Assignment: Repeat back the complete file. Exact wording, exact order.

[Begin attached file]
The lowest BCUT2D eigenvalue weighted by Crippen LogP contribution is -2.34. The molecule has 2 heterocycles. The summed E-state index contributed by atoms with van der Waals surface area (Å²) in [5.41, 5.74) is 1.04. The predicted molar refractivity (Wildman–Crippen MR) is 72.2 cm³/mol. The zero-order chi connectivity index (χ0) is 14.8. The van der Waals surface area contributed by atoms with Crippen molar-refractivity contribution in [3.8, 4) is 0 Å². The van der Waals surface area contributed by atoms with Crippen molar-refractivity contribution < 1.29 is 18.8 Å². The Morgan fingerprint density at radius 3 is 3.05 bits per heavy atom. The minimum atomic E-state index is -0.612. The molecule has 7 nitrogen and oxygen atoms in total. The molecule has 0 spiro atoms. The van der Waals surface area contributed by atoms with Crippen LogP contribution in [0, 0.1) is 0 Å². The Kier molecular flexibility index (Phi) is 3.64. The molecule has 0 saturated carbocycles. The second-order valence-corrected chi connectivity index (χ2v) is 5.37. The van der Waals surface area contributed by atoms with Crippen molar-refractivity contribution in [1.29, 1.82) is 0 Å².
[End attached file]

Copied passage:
The lowest BCUT2D eigenvalue weighted by Crippen LogP contribution is -2.34. The molecule has 2 heterocycles. The summed E-state index contributed by atoms with van der Waals surface area (Å²) in [5.41, 5.74) is 1.04. The predicted molar refractivity (Wildman–Crippen MR) is 72.2 cm³/mol. The zero-order chi connectivity index (χ0) is 14.8. The van der Waals surface area contributed by atoms with Crippen molar-refractivity contribution in [3.8, 4) is 0 Å². The van der Waals surface area contributed by atoms with Crippen molar-refractivity contribution < 1.29 is 18.8 Å². The Morgan fingerprint density at radius 3 is 3.05 bits per heavy atom. The minimum atomic E-state index is -0.612. The molecule has 7 nitrogen and oxygen atoms in total. The molecule has 0 spiro atoms. The van der Waals surface area contributed by atoms with Crippen LogP contribution in [0, 0.1) is 0 Å². The Kier molecular flexibility index (Phi) is 3.64. The molecule has 0 saturated carbocycles. The second-order valence-corrected chi connectivity index (χ2v) is 5.37. The van der Waals surface area contributed by atoms with Crippen molar-refractivity contribution in [1.29, 1.82) is 0 Å².